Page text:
On Monday we kicked off the start of the 2014 JPMorgan Healthcare Conference, which is arguably the most important health care conference of the year, bringing together pharmaceutical, biotechnology, and medical device makers all under one roof.
Just like the recently concluded Consumer Electronics Show in Las Vegas, this annual event gives health care companies a chance to demonstrate to investors and Wall Street where they've been and where they're headed. Because earnings guidance can be somewhat irrelevant for clinical-stage biotech and medical device companies, consider this event your chance to gain guidance from some 300 top health care companies.
Today, we're going to take a closer look at Arena Pharmaceuticals' (NASDAQ:ARNA) presentation, which was given by CEO Jack Lief.
Arena Pharmaceuticals' past year
Generally speaking, 2013 was a transformative, but frustrating, year for Arena shareholders. The Food and Drug Administration in 2012 approved its weight control management treatment Belviq, but it took significantly longer than expected for the product to get scheduled by the Drug Enforcement Administration. As a result, the treatment only hit pharmacy shelves this past June.
Similar to VIVUS' (NASDAQ:VVUS) Qsymia, Belviq sales have been less than stellar in the early going. Putting aside milestone and collaborative revenue, Belviq delivered just $5.4 million in total product sales in the U.S. in the third quarter, of which Arena is entitled to 31.5%, or $1.7 million, with the remaining going to licensing partner Eisai (OTC:ESALY). Initial problems that have plagued sales for both Belviq and Qsymia include poor physician awareness and limited insurance coverage.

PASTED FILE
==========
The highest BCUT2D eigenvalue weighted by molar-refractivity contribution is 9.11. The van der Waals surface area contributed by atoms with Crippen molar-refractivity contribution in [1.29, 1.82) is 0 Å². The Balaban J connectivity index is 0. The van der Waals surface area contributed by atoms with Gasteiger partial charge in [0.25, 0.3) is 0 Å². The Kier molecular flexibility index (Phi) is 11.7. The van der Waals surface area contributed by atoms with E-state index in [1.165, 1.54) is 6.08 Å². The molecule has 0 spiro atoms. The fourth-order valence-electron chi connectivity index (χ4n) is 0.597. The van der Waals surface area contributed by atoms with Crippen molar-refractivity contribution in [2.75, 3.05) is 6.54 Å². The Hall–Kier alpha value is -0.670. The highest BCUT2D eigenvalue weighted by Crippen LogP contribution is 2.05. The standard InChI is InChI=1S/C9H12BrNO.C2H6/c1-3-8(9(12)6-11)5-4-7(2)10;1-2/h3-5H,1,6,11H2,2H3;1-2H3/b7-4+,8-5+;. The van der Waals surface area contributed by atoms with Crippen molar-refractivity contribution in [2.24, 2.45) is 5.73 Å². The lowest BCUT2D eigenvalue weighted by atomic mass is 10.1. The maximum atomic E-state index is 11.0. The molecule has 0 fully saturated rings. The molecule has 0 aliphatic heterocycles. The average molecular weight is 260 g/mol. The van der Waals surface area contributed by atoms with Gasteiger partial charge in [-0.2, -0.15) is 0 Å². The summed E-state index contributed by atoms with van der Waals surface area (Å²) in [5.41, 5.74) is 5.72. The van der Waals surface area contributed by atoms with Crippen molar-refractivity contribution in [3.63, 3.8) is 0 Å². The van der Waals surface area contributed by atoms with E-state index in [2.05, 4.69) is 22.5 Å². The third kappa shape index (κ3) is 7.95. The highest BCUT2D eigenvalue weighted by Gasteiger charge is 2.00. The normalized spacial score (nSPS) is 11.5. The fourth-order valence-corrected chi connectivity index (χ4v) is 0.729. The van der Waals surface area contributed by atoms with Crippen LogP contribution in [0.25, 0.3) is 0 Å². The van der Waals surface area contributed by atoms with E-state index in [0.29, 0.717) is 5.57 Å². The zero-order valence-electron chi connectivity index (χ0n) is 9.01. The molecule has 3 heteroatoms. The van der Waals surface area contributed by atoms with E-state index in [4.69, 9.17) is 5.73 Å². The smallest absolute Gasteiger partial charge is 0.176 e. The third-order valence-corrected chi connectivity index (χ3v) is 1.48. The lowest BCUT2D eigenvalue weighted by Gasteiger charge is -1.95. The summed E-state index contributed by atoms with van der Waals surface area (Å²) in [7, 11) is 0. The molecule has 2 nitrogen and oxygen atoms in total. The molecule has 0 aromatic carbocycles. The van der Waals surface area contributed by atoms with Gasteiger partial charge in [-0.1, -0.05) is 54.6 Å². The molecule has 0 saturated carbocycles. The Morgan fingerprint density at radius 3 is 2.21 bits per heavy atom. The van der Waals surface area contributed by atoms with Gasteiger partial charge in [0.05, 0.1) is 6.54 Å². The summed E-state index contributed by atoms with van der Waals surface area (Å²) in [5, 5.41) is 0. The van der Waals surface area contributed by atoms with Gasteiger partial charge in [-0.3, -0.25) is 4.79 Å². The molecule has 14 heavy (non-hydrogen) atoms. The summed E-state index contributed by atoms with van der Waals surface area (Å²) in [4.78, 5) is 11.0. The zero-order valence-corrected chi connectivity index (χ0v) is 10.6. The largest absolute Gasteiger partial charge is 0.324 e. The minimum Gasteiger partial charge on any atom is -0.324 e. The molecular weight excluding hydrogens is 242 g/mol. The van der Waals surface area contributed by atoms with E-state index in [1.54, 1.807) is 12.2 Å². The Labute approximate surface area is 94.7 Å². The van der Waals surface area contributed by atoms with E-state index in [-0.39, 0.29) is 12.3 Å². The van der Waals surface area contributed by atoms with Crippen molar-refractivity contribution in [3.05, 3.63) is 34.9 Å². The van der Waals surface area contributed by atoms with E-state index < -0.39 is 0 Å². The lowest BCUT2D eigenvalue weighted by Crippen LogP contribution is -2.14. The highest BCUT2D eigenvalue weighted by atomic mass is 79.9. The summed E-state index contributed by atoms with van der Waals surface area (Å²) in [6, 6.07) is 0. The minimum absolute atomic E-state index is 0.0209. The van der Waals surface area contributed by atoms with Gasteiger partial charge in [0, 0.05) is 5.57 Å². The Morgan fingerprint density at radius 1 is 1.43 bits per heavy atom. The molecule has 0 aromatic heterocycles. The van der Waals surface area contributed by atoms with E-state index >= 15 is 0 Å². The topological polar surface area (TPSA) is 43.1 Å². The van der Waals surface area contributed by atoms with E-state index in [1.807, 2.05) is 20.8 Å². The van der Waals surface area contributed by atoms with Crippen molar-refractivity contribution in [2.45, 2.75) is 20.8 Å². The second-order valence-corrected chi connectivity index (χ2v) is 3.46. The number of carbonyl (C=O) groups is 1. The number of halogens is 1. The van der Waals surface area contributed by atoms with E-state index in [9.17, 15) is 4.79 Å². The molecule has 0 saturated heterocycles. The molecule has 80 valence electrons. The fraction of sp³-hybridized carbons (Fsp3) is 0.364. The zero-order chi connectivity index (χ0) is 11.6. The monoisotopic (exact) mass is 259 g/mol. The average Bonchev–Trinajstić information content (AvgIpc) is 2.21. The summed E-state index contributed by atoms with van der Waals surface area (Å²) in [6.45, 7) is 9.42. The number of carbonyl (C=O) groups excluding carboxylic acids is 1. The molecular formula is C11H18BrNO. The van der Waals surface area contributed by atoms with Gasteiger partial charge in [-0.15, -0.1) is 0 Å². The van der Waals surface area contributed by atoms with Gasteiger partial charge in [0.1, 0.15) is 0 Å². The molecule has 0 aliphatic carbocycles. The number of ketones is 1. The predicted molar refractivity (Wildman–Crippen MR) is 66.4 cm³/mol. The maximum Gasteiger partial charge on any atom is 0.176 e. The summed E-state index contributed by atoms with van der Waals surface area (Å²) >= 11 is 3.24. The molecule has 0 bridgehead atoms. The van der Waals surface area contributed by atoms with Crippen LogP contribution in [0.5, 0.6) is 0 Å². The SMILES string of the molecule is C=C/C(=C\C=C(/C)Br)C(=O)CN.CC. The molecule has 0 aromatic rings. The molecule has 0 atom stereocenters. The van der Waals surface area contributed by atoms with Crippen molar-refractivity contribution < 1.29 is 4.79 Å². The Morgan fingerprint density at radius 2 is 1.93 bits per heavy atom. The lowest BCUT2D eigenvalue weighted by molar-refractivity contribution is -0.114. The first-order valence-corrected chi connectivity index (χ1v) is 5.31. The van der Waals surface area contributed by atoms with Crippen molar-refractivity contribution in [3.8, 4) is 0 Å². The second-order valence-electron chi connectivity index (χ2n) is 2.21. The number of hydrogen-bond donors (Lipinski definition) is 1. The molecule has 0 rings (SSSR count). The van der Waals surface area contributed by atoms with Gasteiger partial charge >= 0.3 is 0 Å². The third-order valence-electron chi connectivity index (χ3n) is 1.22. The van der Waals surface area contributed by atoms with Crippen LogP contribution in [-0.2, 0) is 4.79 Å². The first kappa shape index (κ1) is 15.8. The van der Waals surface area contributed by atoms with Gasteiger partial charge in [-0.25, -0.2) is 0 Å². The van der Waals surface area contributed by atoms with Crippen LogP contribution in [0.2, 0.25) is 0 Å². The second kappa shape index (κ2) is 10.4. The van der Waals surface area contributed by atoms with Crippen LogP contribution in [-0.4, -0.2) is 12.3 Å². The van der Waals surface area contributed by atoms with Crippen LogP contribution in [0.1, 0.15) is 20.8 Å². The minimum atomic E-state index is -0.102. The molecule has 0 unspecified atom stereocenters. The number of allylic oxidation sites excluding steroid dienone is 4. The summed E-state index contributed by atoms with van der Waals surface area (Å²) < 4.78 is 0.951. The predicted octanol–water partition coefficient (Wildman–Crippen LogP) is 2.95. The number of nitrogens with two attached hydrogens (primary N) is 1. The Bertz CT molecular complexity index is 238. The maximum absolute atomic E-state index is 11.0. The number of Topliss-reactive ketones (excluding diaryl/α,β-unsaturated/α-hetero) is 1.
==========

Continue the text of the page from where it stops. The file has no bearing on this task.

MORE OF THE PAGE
What Arena Pharmaceuticals had to say
While many pharmaceutical heavy-hitters gloss over numerous ideas during their presentations, Lief hammered home three points in his JPMorgan Healthcare Conference address: maximizing the value of Belviq, pursuing additional indications for lorcaserin (that's the scientific name for Belviq), and advancing its other pipeline drugs beyond weight management.
Clearly, Arena's biggest and most immediate opportunity lies with Belviq. Lief noted that Belviq is awaiting regulatory approval in Canada, Mexico, Switzerland, and South Korea, and that the company anticipates filing for approval in Brazil and Taiwan shortly. Perhaps most intriguing with regard to the strategy from Arena and marketing partner Eisai is the announcement Monday that Eisai had doubled its sales staff to 400 people in an effort to improve physician awareness of the product. If you recall, VIVUS' Qsymia offered greater weight reduction in trials, but Belviq had the more favorable safety profile, making it a strong choice to be prescribed by physicians.
Prescriptions have generally trended higher with Belviq, as you can see below, but the uptrend has been somewhat hard to predict and appears to be wholly dependent on consumers' insurance coverage.
Lief also highlighted four possible additional lorcaserin indications made possible by Arena's partnership expansion with Eisai in November, which resulted in a $60 million upfront cash payment. The indications Arena intends to explore are: lorcaserin as a treatment for smoking cessation; lorcaserin co-administered with phentermine for weight control management; an extended-release formulation of lorcaserin; and the initiation of a lorcaserin cardiovascular outcomes trial known as Camellia.